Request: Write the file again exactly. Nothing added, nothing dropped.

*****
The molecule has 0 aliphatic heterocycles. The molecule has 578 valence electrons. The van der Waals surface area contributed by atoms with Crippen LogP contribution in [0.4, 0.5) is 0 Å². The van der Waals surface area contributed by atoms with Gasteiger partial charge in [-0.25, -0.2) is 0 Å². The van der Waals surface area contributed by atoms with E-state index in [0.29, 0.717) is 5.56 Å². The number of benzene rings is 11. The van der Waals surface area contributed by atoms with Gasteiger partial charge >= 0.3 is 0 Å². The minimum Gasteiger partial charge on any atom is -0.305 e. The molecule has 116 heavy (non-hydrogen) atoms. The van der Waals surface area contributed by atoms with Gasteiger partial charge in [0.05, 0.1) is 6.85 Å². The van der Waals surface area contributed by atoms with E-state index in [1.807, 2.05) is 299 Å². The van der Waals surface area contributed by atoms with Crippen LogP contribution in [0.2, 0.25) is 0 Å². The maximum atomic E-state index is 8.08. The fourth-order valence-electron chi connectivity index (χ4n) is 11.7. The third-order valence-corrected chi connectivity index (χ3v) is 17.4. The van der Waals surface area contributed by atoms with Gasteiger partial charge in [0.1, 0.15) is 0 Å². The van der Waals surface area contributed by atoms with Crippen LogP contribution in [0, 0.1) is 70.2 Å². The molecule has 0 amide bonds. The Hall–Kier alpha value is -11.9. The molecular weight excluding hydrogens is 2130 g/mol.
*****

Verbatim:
The molecule has 0 aliphatic heterocycles. The molecule has 578 valence electrons. The van der Waals surface area contributed by atoms with Crippen LogP contribution in [0.4, 0.5) is 0 Å². The van der Waals surface area contributed by atoms with Gasteiger partial charge in [-0.25, -0.2) is 0 Å². The van der Waals surface area contributed by atoms with E-state index in [0.29, 0.717) is 5.56 Å². The number of benzene rings is 11. The van der Waals surface area contributed by atoms with Gasteiger partial charge >= 0.3 is 0 Å². The minimum Gasteiger partial charge on any atom is -0.305 e. The molecule has 116 heavy (non-hydrogen) atoms. The van der Waals surface area contributed by atoms with Gasteiger partial charge in [0.05, 0.1) is 6.85 Å². The van der Waals surface area contributed by atoms with E-state index in [1.807, 2.05) is 299 Å². The van der Waals surface area contributed by atoms with Crippen LogP contribution in [0.2, 0.25) is 0 Å². The maximum atomic E-state index is 8.08. The fourth-order valence-electron chi connectivity index (χ4n) is 11.7. The third-order valence-corrected chi connectivity index (χ3v) is 17.4. The van der Waals surface area contributed by atoms with Gasteiger partial charge in [0.1, 0.15) is 0 Å². The van der Waals surface area contributed by atoms with Crippen LogP contribution in [0, 0.1) is 70.2 Å². The molecule has 0 amide bonds. The Hall–Kier alpha value is -11.9. The molecular weight excluding hydrogens is 2130 g/mol.